H. James Harrington  |  01/29/2009

Nice Car… When It Runs

What’s happened to reliability engineering?

I believe that most manufacturers have mistakenly focused on initial quality and reducing cost and cycle time during the production and delivery cycle. This has come at the expense of reliability.

Customers buy for the following reasons, listed by top priority:

Customers come back based on:

A customer puts quality last when making a purchase because quality is generally good no matter who the supplier is. In the same plant, the same people make Toyota and General Motors cars. Quality isn’t the problem; yes, there are “lemons” out there, but the top half-dozen name brands do a good job of producing initial quality. Why, then, have Ford and GM given way to Toyota as the No. 1 producer? Because Toyota is the best at producing reliability.

Let me give you some examples. The Toyota Yaris hatchback has 81-percent fewer problems during the first five years of ownership than the average car, while the Pontiac Solstice has 234-percent more problems than the average car.

According to the April 2008 issue of Consumer Reports, the overall cost of owning a Toyota Yaris for the first five years is $23,250 compared to a Mercedes-Benz SL550 at $110,500.

In the United States, Ford leads the Big Three in reliability. During a 10-year period, Ford-produced vehicles accumulated a total average of 85 problems, while GM reported about 163 problems and Chrysler about 160 problems. In 2007, Toyota outsold Ford in the United States and outsold GM worldwide, making it the world’s largest automaker. Ford sales dropped by 12 percent, GM’s dropped 6 percent, and Chrysler’s were down 3 percent.

German car manufacturers sit at the bottom of the heap. Although Mercedes-Benz and Volkswagen have excellent performance, comfort, and safety, they have extremely poor reliability. Mercedes-Benz has the poorest reliability of any auto manufacturer. I question how long it can continue to perform that badly and still maintain its reputation.

The 10 cars with the best reliability rating are:
1. Toyota Prius
2. Lexus LS
3. Toyota Highlander
4. Lexus IS
5. Toyota RAV4 (4-cyl)
6. Honda Civic
7. Honda Accord (4-cyl)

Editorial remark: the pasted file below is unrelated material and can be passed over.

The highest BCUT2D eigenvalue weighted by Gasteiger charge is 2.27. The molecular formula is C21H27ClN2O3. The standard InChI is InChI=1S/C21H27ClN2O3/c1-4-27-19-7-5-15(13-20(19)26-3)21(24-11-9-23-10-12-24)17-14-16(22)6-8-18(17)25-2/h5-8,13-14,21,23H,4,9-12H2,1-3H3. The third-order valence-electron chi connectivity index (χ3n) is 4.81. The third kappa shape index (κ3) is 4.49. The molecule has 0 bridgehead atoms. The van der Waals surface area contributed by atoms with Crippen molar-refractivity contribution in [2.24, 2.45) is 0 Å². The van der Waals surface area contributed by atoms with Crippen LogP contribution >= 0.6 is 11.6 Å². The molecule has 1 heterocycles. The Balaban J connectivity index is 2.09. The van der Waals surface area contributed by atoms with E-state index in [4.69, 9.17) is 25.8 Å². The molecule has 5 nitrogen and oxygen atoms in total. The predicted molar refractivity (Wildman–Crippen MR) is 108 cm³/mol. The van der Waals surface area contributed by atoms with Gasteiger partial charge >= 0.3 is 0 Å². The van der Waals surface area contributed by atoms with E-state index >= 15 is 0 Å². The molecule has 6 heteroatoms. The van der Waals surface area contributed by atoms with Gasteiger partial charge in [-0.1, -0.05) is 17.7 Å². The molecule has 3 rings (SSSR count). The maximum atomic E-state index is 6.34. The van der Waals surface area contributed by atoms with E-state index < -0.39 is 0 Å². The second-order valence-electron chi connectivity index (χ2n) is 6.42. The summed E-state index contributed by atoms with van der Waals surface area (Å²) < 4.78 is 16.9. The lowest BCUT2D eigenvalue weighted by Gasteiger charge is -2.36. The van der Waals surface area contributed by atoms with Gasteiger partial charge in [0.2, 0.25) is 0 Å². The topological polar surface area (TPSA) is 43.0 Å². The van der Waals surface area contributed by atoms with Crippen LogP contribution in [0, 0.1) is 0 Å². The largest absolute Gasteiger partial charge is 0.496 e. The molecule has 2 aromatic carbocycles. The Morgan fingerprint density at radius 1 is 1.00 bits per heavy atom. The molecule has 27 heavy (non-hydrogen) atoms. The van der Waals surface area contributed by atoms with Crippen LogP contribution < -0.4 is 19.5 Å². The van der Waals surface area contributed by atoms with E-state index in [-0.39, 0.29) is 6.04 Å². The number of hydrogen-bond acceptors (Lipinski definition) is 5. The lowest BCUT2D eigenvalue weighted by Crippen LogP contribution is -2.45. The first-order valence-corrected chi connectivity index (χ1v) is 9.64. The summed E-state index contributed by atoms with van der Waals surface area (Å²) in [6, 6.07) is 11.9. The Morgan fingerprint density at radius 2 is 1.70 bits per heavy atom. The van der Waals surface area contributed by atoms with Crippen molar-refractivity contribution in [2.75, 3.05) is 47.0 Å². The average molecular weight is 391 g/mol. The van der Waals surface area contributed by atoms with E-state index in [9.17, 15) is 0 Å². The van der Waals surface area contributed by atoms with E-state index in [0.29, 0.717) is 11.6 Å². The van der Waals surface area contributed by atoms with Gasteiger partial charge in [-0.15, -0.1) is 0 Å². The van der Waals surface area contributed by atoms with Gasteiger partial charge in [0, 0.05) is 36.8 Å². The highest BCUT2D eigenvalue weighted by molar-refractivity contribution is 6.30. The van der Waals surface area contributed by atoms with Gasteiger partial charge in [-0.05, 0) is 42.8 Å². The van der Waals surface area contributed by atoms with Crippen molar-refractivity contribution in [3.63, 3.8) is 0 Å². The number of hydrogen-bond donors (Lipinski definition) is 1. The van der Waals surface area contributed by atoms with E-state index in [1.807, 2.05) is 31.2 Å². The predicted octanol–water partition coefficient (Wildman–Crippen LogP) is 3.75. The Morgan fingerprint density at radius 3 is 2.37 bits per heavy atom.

8. Toyota Corolla
9. Mazda MX-5 Miata
10. Honda CR-V

The 10 cars with the worst reliability rating are:
1. Buick Terraza
2. Chevrolet Uplander
3. Saturn Relay
4. Land Rover Discovery and LR3
5. Volkswagen Touareg
6. Pontiac Aztek
7. Nissan Armada (4WD)
8. Chevrolet S-10 (4WD)
9. GMC S-15 (4WD)
10. Chevrolet Blazer

Notice the clean divide between reliable Japanese cars and the unreliable rest.

Reliability, or the lack thereof, isn’t confined to the auto industry. We see it with PCs, TVs, La-Z-Boy chairs, light bulbs, clothes, and much else. If you define “unreliability” in terms of time, failure to conform to expectations covers the service industry as well. What percentage of the time does your doctor’s appointment start on time? How reliable is the FedEx delivery that’s supposed to arrive at 10 a.m.? How often do your shirts return from the laundry with a button or two missing? How accurate is the discount data system in the Kmart and Safeway stores? I had my cedar-wood roof replaced with tile to reduce fire risks three years ago. This year I see tiles coming loose and falling off. Poor reliability.

Six Sigma and lean are good at correcting problems in engineering and process design, but they miss the mark when it comes to prevention. They’re only effective when the engineers, programmers, or management team don’t do their jobs.

It’s time we got back to studying and practicing reliability engineering, and designing our products and processes correctly in the first place. The cost of initial defects is small compared to the cost of unreliability to our customers—and to organizations in lost customers and repair dollars.


About The Author

H. James Harrington’s picture

H. James Harrington

H. James Harrington is CEO of Harrington Management Systems, which specializes in total quality management (TQM), Six Sigma, lean, strategic planning, business process improvement, design of experiments, executive management mentoring, preparing complete operating manuals, organizational change management, ISO 9000, ISO 14000, and TRIZ. Harrington is a prolific author, having written hundreds of technical reports, magazine articles, and more than 35 books. He has more than 55 years of experience as a quality professional. Harrington is a past president of the American Society for Quality (ASQ) and the International Academy for Quality (IAQ).


Nice Car...What about BMW?

I have been driving BMWs since the early 90's and never had any reliability issues with any of the 3 BMW cars I owned (328 and 330). As a matter of fact, I have one that has over 130K miles and still runs like a charm. I am very surprised to see that BMW did not make the list? Is there some bias perhaps fotr Japanese cars? Regards,